[snip] The shrinking middle class. According to the Chicago Mutual Housing Network, the percentage of Chicagoans who could afford to buy the median-value home in the city in 1989: 44. In 1999: 36. In 2002: 17.
[snip] Putting it in the nicest possible way. "When I go to a doctor and ask for a diagnosis for chest pains, I place my trust in the doctor that he or she is exercising authority appropriately," Richard Gaillardetz, professor of Catholic studies at the University of Toledo, tells U.S. Catholic (March). He adds that many people find it harder to trust the church, in part, because a bishop's authority "comes from the fact he holds an office that we believe is assisted by the Holy Spirit. Of course, it's very hard to verify the assistance of the Holy Spirit."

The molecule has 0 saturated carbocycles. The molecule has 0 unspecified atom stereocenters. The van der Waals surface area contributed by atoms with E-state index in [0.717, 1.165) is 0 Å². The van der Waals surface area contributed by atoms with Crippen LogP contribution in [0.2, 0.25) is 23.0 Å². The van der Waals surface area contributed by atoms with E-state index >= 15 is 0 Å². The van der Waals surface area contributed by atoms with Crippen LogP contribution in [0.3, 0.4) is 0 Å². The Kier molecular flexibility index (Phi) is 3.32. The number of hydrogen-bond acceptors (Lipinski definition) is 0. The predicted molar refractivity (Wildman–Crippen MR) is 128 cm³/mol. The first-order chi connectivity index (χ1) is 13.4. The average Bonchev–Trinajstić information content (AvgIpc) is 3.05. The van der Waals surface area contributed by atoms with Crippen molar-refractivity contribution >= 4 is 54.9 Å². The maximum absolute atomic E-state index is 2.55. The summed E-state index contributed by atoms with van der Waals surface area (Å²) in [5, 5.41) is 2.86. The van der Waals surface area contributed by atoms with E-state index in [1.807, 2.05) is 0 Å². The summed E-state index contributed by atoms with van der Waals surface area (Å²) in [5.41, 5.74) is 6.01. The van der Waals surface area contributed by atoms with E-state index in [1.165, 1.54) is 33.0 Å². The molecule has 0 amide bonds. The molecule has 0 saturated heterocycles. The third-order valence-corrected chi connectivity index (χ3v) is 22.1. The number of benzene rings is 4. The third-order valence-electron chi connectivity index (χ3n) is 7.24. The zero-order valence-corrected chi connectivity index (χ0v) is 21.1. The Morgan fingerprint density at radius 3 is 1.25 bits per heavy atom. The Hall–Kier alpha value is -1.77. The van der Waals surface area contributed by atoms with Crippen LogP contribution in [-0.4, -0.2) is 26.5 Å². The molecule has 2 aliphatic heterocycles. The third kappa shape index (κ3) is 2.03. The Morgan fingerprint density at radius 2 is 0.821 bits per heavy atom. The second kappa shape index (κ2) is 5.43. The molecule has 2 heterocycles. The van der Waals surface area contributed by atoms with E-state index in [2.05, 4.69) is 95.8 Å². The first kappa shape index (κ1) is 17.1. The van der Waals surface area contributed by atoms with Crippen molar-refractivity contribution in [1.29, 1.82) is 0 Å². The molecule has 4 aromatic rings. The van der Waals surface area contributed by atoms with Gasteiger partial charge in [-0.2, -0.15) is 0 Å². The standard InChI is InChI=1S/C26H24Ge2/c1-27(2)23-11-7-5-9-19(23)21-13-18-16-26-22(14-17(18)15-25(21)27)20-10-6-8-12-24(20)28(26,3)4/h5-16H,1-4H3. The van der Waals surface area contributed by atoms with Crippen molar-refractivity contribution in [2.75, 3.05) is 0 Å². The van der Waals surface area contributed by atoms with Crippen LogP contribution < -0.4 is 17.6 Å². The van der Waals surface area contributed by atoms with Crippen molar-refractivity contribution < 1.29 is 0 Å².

[snip] Crime in the suites, silence in the streets. "What has happened on Wall Street in the last few years would be tantamount to the doctors of the great teaching hospitals in the United States deciding in secret to abjure the Hippocratic Oath," writes Martin Peretz in the New Republic. "What does a certification of a financial report by an accounting firm actually prove when each of the Big Four (formerly the Big Five) has been culpable of unethical behavior on several counts? . . . For some reason, even liberals have been loath to confront this reality."
[snip] Chicago averages 12,750 people per square mile. "Mass transit can work in some circumstances," writes transportation consultant Wendell Cox in the Heartland Institute's Environment & Climate News. "Based upon an analysis I've done of urban areas around the world, at populations below 5,000 people per square mile, we can keep car traffic flowing without congestion problems and without mass transit. Above 55,000 or 60,000 per square mile [e.g., Manhattan] . . . we can substitute transit for cars for most trips. Between these two levels, we have congestion: not dense enough to justify transit [for everyone], but too dense for cars alone to suffice."